1957 Combination Radio-Geiger Counter


Sixty years ago, prospecting for uranium was a popular pastime, and the gentleman shown here in the March 1957 issue of Popular Mechanics was doing it right. The accompanying article noted that prospecting could be a lonely proposition, and this project allowed you to bring along a companion who would assist and entertain you without demanding a portion of your claim: You could build this combination radio-Geiger counter!

The basic circuit was a superheterodyne radio, using¬†four tubes: 1R5, 1U4, 1U5, and 3V4. The Geiger counter used a 1B85 Geiger tube from the Victoreen Instrument Company. The filaments ran off two cells, and a 45 volt battery supplied the B+. Since 45 volts wasn’t quite enough for the Geiger tube, the circuit used an transformer and spark-gap circuit to charge up a capacitor to a higher voltage. The is was accomplished with a pushbutton in series with the transformer’s primary. You would pump the pushbutton for about 30 seconds to charge the capacitor, which would allow a sufficiently high voltage for the Geiger tube.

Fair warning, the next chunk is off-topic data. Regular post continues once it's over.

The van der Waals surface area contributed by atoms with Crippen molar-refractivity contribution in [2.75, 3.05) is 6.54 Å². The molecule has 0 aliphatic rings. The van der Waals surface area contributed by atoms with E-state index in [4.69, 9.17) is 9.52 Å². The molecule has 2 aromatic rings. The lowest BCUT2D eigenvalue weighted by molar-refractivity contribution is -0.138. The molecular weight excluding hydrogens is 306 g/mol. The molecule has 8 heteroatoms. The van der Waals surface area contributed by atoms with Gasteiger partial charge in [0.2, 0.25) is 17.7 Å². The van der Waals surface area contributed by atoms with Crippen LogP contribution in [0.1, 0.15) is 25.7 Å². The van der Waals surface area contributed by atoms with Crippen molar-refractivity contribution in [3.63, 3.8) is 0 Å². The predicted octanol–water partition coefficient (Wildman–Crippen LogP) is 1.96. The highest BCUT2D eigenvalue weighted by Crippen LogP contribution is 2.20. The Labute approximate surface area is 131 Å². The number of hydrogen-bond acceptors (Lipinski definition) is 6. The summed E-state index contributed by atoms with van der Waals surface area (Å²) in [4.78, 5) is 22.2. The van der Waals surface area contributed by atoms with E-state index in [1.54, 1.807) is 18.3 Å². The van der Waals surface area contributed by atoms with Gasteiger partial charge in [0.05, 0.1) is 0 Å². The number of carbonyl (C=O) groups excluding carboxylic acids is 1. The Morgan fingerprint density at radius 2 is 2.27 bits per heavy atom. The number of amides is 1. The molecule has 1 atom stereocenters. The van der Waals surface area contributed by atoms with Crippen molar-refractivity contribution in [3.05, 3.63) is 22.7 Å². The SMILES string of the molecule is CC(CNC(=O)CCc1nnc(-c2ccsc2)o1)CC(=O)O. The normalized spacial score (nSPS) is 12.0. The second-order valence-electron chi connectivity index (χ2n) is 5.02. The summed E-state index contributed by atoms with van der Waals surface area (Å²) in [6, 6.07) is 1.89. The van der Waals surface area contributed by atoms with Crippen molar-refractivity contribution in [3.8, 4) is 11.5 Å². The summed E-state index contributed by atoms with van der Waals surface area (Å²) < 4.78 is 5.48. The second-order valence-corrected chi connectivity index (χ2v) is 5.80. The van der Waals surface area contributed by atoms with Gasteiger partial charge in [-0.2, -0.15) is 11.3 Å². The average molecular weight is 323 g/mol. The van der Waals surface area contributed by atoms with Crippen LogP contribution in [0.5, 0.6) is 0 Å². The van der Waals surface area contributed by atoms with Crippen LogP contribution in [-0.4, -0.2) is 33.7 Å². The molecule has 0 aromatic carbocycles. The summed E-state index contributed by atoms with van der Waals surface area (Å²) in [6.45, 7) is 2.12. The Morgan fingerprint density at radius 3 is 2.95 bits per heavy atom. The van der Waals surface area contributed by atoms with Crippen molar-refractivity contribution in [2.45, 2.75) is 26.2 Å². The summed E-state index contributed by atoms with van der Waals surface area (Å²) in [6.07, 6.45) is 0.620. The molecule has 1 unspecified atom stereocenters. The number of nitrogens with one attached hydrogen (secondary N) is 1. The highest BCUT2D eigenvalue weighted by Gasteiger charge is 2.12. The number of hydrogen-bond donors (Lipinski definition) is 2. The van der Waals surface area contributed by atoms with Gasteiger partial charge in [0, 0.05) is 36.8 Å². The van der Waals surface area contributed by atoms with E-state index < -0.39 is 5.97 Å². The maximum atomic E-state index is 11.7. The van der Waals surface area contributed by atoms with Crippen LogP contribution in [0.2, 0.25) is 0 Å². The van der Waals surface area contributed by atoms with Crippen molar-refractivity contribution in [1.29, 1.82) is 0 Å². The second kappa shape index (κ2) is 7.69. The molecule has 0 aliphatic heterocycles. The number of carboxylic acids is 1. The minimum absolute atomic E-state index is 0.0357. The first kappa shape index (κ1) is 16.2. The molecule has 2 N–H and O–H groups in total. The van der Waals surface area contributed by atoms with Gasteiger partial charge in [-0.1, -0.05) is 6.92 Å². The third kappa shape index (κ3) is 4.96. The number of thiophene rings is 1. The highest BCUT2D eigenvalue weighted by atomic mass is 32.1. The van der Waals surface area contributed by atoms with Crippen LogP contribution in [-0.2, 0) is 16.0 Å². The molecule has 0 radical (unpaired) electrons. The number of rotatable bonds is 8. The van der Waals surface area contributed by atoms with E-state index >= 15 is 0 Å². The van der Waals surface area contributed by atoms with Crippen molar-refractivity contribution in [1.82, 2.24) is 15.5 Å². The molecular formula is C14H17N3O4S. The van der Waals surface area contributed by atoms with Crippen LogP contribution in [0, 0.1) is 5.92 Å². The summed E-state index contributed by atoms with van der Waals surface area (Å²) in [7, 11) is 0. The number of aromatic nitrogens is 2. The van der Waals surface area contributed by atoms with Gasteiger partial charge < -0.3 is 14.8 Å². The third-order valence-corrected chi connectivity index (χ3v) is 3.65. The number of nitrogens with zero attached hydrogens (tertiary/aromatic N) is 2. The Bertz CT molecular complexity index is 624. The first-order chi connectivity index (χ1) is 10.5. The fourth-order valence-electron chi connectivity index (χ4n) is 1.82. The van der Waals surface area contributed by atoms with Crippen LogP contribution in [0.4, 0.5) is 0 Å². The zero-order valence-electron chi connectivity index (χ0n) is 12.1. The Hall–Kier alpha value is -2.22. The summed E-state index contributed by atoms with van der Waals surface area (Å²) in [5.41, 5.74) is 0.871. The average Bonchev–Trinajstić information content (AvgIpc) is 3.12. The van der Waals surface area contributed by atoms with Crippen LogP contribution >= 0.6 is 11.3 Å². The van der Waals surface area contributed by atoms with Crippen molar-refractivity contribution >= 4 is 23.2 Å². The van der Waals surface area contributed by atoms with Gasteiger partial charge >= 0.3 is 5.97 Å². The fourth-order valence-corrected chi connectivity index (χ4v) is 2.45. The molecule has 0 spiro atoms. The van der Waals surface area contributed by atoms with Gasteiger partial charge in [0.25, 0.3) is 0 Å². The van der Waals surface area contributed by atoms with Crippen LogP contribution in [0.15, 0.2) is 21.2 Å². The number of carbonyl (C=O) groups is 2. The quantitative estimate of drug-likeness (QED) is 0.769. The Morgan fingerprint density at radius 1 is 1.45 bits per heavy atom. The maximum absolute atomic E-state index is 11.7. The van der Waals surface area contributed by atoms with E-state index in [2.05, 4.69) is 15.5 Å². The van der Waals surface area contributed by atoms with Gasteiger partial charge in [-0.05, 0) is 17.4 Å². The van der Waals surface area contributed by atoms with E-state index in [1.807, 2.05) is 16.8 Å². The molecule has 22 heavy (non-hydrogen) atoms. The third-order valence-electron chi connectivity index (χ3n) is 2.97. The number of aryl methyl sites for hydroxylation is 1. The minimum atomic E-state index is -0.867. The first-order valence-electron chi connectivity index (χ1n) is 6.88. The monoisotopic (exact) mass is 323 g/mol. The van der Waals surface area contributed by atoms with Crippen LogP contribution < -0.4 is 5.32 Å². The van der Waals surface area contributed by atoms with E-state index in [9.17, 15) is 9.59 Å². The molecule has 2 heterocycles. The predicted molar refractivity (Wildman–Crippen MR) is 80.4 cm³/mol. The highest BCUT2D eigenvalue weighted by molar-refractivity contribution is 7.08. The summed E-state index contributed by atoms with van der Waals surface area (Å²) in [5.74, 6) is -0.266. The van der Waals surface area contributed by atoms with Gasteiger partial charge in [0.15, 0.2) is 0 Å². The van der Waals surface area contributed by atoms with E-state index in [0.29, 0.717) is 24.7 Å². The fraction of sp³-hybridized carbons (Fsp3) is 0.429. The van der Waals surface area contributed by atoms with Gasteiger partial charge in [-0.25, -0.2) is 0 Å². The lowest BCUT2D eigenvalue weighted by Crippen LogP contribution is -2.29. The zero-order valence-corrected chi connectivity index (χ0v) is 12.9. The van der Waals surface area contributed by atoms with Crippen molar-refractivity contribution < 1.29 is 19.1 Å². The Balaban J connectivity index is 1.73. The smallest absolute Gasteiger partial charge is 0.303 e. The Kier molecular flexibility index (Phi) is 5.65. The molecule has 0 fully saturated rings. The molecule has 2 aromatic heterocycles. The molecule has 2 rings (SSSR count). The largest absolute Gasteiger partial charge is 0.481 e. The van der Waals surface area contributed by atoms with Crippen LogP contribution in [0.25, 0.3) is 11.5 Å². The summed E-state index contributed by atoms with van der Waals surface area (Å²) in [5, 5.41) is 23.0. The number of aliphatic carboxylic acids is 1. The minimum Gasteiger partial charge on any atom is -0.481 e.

The output of the geiger counter went to the audio section of the radio, and when you hit uranium, you would hear the clicks from the speaker.

In the diagram below, the radio is shown in black and Geiger counter in red.  The magazine also noted that if you already had a suitable portable radio, you could add the Geiger counter circuit.



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